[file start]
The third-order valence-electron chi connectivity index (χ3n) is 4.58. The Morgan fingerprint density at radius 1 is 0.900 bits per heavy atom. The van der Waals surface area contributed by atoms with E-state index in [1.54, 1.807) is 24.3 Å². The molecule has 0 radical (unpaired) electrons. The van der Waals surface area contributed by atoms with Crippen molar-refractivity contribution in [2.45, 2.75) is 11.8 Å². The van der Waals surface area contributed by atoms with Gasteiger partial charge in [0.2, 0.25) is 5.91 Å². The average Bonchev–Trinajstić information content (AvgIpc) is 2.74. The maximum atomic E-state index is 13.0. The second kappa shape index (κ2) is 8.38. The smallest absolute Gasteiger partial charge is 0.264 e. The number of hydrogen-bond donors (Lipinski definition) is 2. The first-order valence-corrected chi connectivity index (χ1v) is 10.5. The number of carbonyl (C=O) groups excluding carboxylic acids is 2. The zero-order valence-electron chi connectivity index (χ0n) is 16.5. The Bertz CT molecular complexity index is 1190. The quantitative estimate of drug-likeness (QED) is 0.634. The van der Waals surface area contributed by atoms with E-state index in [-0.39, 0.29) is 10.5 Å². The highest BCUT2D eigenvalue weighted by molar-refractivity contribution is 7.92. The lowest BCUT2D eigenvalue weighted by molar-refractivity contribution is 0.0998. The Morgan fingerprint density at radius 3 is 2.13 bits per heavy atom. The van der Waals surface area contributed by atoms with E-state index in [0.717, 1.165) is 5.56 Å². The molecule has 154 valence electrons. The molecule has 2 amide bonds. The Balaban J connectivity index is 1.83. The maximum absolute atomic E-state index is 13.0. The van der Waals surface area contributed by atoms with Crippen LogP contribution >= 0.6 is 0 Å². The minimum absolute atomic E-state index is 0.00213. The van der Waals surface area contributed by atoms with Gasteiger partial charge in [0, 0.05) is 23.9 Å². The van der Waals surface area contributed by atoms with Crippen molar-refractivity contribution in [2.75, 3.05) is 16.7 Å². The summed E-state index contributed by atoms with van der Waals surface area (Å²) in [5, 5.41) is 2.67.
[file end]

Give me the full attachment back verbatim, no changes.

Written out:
The third-order valence-electron chi connectivity index (χ3n) is 4.58. The Morgan fingerprint density at radius 1 is 0.900 bits per heavy atom. The van der Waals surface area contributed by atoms with E-state index in [1.54, 1.807) is 24.3 Å². The molecule has 0 radical (unpaired) electrons. The van der Waals surface area contributed by atoms with Crippen molar-refractivity contribution in [2.45, 2.75) is 11.8 Å². The van der Waals surface area contributed by atoms with Gasteiger partial charge in [0.2, 0.25) is 5.91 Å². The average Bonchev–Trinajstić information content (AvgIpc) is 2.74. The maximum atomic E-state index is 13.0. The second kappa shape index (κ2) is 8.38. The smallest absolute Gasteiger partial charge is 0.264 e. The number of hydrogen-bond donors (Lipinski definition) is 2. The first-order valence-corrected chi connectivity index (χ1v) is 10.5. The number of carbonyl (C=O) groups excluding carboxylic acids is 2. The zero-order valence-electron chi connectivity index (χ0n) is 16.5. The Bertz CT molecular complexity index is 1190. The quantitative estimate of drug-likeness (QED) is 0.634. The van der Waals surface area contributed by atoms with E-state index in [-0.39, 0.29) is 10.5 Å². The highest BCUT2D eigenvalue weighted by molar-refractivity contribution is 7.92. The lowest BCUT2D eigenvalue weighted by molar-refractivity contribution is 0.0998. The Morgan fingerprint density at radius 3 is 2.13 bits per heavy atom. The van der Waals surface area contributed by atoms with E-state index in [0.717, 1.165) is 5.56 Å². The molecule has 154 valence electrons. The molecule has 2 amide bonds. The Balaban J connectivity index is 1.83. The maximum absolute atomic E-state index is 13.0. The van der Waals surface area contributed by atoms with Crippen LogP contribution >= 0.6 is 0 Å². The minimum absolute atomic E-state index is 0.00213. The van der Waals surface area contributed by atoms with Gasteiger partial charge in [0, 0.05) is 23.9 Å². The van der Waals surface area contributed by atoms with Crippen molar-refractivity contribution in [2.75, 3.05) is 16.7 Å². The summed E-state index contributed by atoms with van der Waals surface area (Å²) in [5, 5.41) is 2.67.